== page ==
Amid the raging war between Russia and Ukraine, India is looking to reduce its fertilizer dependency on the former and has, for the first time, made a significant order of urea from the United States. The US has been an occasional supplier and most of India’s fertilizer imports have been from other countries. With the Russian invasion of Ukraine, the prices of fertilizers have shot up which could have meant an increased subsidy burden on the government. The decision to import urea from the US may not only be financially sensible, but is a diplomatically sound one. India’s subsidy bill stood at Rs 1.25 lakh crore last year and is expected to touch Rs 2 lakh crore this year.
The rising prices is just a part of the country’s larger fertilizer problem. Indian farmers’ tussle with the fertilizer sector runs quite deep and has been a sore point even before the beginning of the Ukraine conflict.
Need for fertilizer sector reforms
The calls for fertilizer reforms have been getting louder since the launch of economic reforms in 1991. Various governments have made attempts in this direction. There have been attempts to keep the fertilizer subsidy bill under check, promote efficient use of fertilizers, achieve balanced use of N, P and K (nitrogen, phosphorus and potassium), and reduce water and air pollution.
It is not that nothing has been achieved so far. Since 2014, important reforms have been implemented in the fertilizer sector such as neem-coating of urea which may have reduced the diversion of fertilizer meant for Indian farmers, and gas pooling to increase efficiency of domestic urea production. These efforts are beneficial not only to the government, but also helps small farmers by improving their access to low-cost fertilizer.
Woes in the fertilizer sector
India is not the only country which suffers due to high fertilizer prices — and the problem is not just about the prices. The countries that were earlier major exporters of fertilizers to India have now become buyers themselves as they have started to ramp up their stock in the wake of global uncertainties. This includes China which was once a major exporter to India. The problem of depleting urea stocks was also intensified by the fact that India entered the kharif season planting and demand for fertilizers shot up in May.
Meanwhile, India looks to become self-sustainable in the sector. The Union ministry of chemicals and fertilizers has already kickstarted the process of reviving five fertilizer plants in Gorakhpur (Uttar Pradesh), Barauni (Bihar) and Sindri (Jharkhand), Ramagundam (Telangana), and Angul (Odisha). For the time being, the government is likely to continue importing from the US in its bid to diversify import sources. The country imported 10.16 million tonnes of urea valued at $6.52 billion in 2021-22. The imports were chiefly from China (2.79 mt), Oman (1.62 mt), United Arab Emirates (1.06 mt), Egypt and Ukraine (0.75 mt each), Qatar (0.58 mt) and Saudi Arabia (0.50 mt).
The urea subsidy issue
Fertilizer accounts for large subsidies, second only to food. However, even after large government spending, only a small number of farmers are benefited. The problem with urea, however, is of underpricing it compared with other fertilizers.
There are three types of fertilizers used most widely by farmers — urea, diammonium phosphate (DAP), and muriate of potash (MOP). Urea, however, dominates the market and the urea industry is highly regulated, leading to black marketing of the nutrient. This burdens small farmers disproportionately, incentivizes production inefficiency, and leads to over-use. Apart from this, urea usage is also harming the environment by affecting soil quality and damaging human health.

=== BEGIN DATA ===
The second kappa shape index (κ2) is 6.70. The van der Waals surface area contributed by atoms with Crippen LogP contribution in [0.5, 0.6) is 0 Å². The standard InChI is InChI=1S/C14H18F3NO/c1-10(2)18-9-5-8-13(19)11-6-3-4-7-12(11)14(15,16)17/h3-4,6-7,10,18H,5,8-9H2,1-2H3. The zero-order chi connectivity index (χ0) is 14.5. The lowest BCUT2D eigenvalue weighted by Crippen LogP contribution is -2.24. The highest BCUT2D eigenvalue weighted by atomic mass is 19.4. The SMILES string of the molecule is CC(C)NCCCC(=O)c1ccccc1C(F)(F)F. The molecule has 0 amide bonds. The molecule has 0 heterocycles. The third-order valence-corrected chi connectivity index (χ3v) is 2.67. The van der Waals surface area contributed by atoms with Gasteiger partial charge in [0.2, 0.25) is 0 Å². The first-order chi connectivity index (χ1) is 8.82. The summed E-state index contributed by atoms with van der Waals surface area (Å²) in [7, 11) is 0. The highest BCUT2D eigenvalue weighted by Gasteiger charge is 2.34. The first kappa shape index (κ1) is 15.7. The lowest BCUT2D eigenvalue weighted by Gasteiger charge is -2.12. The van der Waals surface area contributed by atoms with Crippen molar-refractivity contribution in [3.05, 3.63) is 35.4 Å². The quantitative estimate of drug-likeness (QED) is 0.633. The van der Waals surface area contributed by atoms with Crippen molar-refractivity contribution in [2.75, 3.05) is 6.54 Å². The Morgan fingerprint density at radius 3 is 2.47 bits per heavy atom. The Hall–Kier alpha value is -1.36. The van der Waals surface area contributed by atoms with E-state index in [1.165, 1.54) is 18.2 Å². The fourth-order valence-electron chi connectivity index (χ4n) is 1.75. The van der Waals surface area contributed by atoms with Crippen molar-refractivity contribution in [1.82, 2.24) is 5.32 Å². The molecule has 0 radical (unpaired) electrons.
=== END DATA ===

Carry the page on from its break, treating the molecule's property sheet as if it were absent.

Urea usage has many disadvantages. In most cases, the real utilization rate of urea’s nitrogen is only around 30%. Moreover, urea has high nitrogen content due to which it should not be used in access in order to avoid waste and fertilizer damage. In fruit-producing areas, use excess urea is connected with death of trees and has catastrophic implications. In terms of the environment, the production of urea involves the discharge of numerous toxic chemicals into the atmosphere. Furthermore, storage of urea needs excessive care as it is a volatile material that might explode if kept improperly or without monitoring. The fertilizer can also cause skin, eyes, and respiratory tract irritation.
Since the government highly subsidizes urea, its usage has soared while it will be more beneficial to both environment and farmers that the latter starts to use all available fertilizers in a balance. The time has come to seriously consider paying farmers a flat per-acre cash subsidy that they can use to purchase any fertilizer instead of giving them high subsidy on a single type. This is, perhaps, the only sustainable solution to prevent diversion of urea and also encourage judicious application of fertilizers, with the right nutrient (considering both macro and micro) combination based on proper soil testing and crop-specific requirements.
For now, what the government can do is to increase imports and increase domestic availability. What further needs to be done is to provide benefits directly to farmers and check urea diversion. The government may also look at setting up more plants in countries where the energy and importing prices are cheap with an aim to become self-sustaining in the coming future. Moreover, a shift to bio-fertilizers may also come in handy especially if environmental concerns are to be addressed. To do the same, the need is to spread awareness about bio-fertilizers which can be supplemented with chemical fertilizers.